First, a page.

To help it communicate with suppliers using one voice, the sustainability team at one biomedical sciences company is working with business partners to have high-quality conversations with suppliers and include sustainability performance in regular business reviews.
During a presentation to the working group, Clariant demonstrated how it has integrated sustainability into its processes to ensure it is a day-to-day consideration for staff. The speciality chemicals company explained how it has aligned its different business units and set shared targets to gain more transparency. In addition, the organisation promotes ethical and responsible sourcing and provides education and training to buyers so they understand the importance the organisation attaches to sustainability.
Mutual understanding is crucial to ensuring organisations and their suppliers are moving in the same direction. Chilcott told working group members that businesses must understand the challenges suppliers face to resolve them in the right way.
He advised that companies approach suppliers by recognising that delivering substantial improvements to sustainability performance will require a fundamental shift in the supply chain if the parties are going to be competitive in the future.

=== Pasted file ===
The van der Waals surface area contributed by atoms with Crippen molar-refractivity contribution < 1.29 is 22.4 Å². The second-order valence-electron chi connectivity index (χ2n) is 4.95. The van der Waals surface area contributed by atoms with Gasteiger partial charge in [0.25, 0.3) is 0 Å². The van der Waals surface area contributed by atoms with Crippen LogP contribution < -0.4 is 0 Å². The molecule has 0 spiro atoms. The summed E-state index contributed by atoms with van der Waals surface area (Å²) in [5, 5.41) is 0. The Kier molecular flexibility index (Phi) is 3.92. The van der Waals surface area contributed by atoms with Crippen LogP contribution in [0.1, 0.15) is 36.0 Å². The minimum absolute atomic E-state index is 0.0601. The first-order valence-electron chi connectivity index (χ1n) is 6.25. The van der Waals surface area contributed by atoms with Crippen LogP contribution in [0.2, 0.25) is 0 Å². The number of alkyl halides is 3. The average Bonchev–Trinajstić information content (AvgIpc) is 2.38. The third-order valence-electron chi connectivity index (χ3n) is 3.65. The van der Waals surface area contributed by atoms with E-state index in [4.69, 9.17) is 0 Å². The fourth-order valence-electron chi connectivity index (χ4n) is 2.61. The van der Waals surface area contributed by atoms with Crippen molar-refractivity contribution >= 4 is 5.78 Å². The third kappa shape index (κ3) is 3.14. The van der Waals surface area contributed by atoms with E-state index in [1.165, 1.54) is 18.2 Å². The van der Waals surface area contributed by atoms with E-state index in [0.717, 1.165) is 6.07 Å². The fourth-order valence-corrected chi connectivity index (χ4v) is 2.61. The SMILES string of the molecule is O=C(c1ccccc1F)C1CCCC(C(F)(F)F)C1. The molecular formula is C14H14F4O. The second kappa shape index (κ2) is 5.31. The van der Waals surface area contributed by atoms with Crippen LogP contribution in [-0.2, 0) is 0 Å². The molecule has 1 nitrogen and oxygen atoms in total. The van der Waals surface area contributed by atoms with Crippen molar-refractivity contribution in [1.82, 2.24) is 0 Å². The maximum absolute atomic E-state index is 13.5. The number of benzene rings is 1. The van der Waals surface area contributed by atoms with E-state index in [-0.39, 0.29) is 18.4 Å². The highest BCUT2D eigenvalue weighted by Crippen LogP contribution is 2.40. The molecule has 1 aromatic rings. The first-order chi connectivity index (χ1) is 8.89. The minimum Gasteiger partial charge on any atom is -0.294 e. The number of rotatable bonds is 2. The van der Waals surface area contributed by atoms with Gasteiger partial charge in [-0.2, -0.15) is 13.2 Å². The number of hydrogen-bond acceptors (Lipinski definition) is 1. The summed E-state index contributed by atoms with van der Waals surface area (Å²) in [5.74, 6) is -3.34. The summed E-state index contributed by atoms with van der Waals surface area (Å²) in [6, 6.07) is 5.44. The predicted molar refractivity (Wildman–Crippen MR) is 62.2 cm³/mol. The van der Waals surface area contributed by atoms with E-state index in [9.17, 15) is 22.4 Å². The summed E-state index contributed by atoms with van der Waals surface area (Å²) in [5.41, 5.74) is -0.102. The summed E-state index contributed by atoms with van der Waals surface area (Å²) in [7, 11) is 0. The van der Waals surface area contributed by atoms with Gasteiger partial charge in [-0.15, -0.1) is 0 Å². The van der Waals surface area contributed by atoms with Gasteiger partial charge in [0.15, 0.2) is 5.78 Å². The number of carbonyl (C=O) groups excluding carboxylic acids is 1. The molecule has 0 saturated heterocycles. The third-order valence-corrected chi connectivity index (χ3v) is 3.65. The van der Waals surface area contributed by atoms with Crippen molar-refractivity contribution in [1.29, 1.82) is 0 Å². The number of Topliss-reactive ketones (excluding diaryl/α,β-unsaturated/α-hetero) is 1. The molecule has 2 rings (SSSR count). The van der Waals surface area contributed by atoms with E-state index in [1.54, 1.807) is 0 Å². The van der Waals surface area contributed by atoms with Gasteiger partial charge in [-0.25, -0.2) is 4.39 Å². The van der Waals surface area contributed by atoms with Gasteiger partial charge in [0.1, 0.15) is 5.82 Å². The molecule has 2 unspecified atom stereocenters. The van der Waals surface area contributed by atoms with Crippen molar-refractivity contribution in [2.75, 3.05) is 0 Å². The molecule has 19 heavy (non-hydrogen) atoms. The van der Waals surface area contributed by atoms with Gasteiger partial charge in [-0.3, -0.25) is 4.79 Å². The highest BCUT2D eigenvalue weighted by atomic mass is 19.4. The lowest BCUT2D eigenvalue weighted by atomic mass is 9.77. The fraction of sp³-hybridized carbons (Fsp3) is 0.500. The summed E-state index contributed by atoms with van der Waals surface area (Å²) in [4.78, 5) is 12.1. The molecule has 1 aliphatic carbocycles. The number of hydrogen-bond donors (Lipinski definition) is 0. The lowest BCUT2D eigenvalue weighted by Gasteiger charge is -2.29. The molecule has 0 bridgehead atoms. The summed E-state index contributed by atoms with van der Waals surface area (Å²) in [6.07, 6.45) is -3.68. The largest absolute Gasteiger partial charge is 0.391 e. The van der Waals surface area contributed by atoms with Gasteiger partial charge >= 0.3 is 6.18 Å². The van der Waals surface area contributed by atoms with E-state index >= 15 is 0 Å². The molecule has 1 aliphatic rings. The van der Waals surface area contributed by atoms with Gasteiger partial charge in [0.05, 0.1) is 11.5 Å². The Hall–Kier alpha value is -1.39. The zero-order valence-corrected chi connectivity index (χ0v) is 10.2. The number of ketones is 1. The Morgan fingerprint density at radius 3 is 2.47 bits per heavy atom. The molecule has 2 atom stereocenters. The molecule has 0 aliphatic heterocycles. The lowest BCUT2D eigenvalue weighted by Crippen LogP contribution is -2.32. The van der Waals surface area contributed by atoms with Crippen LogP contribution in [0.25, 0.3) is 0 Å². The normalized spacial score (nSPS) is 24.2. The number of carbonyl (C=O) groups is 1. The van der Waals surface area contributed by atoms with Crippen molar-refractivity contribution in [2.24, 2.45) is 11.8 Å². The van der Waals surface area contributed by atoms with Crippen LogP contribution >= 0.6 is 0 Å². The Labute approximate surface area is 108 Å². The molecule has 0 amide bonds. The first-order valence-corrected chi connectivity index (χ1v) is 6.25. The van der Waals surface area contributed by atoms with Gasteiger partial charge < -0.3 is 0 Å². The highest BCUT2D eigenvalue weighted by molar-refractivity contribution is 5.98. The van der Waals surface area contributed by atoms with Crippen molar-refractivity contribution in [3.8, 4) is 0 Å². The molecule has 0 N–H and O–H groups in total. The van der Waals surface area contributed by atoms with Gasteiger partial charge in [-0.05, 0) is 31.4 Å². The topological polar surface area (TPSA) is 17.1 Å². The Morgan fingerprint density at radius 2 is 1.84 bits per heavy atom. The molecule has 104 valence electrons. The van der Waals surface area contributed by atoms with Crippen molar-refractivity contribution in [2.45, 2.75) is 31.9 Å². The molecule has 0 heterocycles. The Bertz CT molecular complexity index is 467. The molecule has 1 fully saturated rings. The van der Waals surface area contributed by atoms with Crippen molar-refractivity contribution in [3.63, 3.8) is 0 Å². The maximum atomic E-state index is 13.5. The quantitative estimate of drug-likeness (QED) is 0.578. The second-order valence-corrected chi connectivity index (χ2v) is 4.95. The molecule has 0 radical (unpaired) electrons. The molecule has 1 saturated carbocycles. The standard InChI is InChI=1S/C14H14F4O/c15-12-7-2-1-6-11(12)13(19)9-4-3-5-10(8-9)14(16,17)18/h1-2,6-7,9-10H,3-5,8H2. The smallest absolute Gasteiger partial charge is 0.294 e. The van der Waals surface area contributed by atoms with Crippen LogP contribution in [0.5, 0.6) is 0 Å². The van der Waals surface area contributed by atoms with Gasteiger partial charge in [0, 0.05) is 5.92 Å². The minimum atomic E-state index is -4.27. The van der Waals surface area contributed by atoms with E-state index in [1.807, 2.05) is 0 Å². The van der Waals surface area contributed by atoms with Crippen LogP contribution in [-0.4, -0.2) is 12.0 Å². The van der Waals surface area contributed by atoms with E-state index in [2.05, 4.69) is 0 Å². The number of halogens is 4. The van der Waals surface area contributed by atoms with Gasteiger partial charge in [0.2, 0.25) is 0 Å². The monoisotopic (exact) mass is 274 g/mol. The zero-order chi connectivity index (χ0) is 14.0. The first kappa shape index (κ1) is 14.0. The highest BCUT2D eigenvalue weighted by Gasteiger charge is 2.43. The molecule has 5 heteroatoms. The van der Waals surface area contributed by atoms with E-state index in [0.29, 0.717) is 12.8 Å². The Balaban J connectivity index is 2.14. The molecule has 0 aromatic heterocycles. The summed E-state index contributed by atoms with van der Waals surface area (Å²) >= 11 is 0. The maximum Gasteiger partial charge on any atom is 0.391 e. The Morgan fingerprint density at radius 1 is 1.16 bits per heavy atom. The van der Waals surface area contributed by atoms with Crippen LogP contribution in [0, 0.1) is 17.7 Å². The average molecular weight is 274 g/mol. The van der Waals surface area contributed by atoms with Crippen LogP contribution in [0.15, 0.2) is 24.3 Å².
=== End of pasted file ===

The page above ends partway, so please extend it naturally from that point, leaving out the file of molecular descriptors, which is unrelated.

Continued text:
Key to this, Chilcott explained, is sharing the organisation’s sustainability journey with suppliers to help build closer relationships and empower them to be a part of that sustainable future.
Although gathering data from suppliers is an important focus for many organisations, working group participants identified several barriers to collecting that information – many of which relate to supplier resistance.
Obstacles identified included:
Manufacture 2030’s Chilcott gave several practical tips to organisations that have encountered objections from suppliers. First, he advised, ensure that the person making the request frames it correctly. This entails explaining to the supplier the strategic importance of improving sustainability performance – to both parties – as well as how the organisation will use the data and how the supplier will benefit from disclosing this information. Strong internal alignment on the importance of sustainability to the organisation and sharing the organisation’s ESG journey with the supplier will also help in this endeavour.